Elections Lead Specialist, Douglas County, Colorado— The Elections Lead Specialist assists in the supervision and coordination of elections operations, staff, and election judges including voter services, mail ballot processing and the conduct of elections. The objective of this position is to perform a variety of functions and diverse support roles on a routine basis. Mail Ballot Processing responsibilities are prioritized over other duties during election cycles, which may increase or decrease dramatically depending on the Elections cycle. In the absence of the Operations Manager, assumes responsibility for front-line functions associated with elections operations. This is a highly visible position requiring exceptional leadership, organizational, and communication skills. Salary: $3,550-$4,438 monthly. Application: For the complete job listing and to apply, click here.
Election Specialist I, Douglas County, Colorado — This position is focused on routine customer service and general office/clerical support including data entry, communications, and processing mail. This is a support role capable of performing a variety of tasks, with problem solving abilities, managing multiple competing responsibilities and prioritizing to maintain a continuous flow of election office operations. This is a visible and crucial position requiring exceptional computer, customer service, and communication skills. This is a benefited part-time position and benefits are pro-rated to 30 hours per week. This is an open until filled posting, review of applications and interviews will begin immediately and continue until suitable candidates are selected. Salary: $16.40-$20.50/hourly. Application: For the complete job listing and to apply, click here.
Election Specialist II, Douglas County, Colorado— The Election Specialist II is responsible for routine support services related to temporary employees, training, Voter Service and Polling Centers, mail ballot processing, voter registration, and customer service. This position contributes to the department’s achievement of delivering efficient, transparent, fair and accurate elections as well as performs other projects as assigned. This position requires technical work in a lead role capable of performing a variety of complex tasks, with solving problem abilities, managing multiple competing tasks and prioritizing to maintain a continuous flow of operations and temporary support. This is a visible and crucial position requiring previous elections experience, and exceptional computer, customer service, and communication skills. Please note this position is posted as open until filled, review of applications will begin immediately and continue until a suitable candidate is selected. Salary: $3,214 – $4,017 Monthly. Application: For the complete job listing and to apply, click here.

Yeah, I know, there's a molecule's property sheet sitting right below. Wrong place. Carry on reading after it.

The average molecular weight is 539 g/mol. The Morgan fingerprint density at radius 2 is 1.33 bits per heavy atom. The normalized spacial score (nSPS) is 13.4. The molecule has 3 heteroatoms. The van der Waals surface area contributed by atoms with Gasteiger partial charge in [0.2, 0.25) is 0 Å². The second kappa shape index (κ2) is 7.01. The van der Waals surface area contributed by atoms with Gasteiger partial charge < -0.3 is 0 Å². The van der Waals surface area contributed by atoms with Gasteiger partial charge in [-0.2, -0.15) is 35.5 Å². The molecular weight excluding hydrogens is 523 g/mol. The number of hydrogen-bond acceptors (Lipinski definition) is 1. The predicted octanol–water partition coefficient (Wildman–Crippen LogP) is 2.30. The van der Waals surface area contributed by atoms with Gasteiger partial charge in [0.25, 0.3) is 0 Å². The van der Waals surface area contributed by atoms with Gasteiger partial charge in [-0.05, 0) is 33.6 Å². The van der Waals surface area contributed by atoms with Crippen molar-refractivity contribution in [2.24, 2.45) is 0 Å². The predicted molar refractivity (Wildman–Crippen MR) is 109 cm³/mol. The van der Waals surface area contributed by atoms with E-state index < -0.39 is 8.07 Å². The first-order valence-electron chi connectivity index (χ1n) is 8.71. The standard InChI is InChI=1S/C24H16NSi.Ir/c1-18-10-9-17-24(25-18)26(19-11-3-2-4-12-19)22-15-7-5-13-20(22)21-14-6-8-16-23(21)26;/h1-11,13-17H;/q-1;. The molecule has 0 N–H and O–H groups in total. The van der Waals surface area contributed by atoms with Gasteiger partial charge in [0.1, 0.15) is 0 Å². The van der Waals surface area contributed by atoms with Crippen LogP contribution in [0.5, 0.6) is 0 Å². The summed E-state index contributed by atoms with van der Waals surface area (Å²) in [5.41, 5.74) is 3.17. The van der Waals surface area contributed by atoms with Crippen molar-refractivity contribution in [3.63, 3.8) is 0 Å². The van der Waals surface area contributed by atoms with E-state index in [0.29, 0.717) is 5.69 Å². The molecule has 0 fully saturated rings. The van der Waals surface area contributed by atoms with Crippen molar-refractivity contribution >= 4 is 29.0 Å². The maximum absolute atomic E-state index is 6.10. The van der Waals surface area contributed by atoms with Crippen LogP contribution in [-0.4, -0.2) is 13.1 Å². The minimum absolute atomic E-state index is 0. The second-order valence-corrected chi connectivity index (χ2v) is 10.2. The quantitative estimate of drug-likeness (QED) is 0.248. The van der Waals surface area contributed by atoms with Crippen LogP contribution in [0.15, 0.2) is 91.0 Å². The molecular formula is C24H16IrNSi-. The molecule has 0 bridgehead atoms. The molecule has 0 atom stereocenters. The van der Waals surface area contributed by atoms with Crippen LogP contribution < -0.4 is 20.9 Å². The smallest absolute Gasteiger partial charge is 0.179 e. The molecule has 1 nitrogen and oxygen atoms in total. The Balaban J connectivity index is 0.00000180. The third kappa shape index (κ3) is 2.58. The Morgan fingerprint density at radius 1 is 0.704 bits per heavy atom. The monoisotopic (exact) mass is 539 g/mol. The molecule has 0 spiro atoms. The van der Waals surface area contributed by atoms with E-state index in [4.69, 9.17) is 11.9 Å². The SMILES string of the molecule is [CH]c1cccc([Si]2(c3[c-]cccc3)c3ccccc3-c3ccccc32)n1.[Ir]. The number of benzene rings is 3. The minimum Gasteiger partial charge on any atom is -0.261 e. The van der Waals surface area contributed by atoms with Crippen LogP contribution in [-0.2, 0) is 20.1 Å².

Executive Director, State Democracy Project— The inaugural Executive Director will provide the strategic and forward-thinking leadership needed to take our vision and make it a reality. With an eye to deepening relationships and taking bold action, the ED will ensure that the SDP works in genuine ongoing partnership with the dozens of national and state organizations that actively participate in the project. The ED will also organize and utilize the talent, resources, and relationships critical for near-term wins on structural democracy reforms.This position will report to the Board of Directors, which is comprised of coalition partner representatives. It will be the ED’s responsibility to manage all that comes with establishing a startup based on a coalitional model. Application: For the complete job listing and to apply, click here.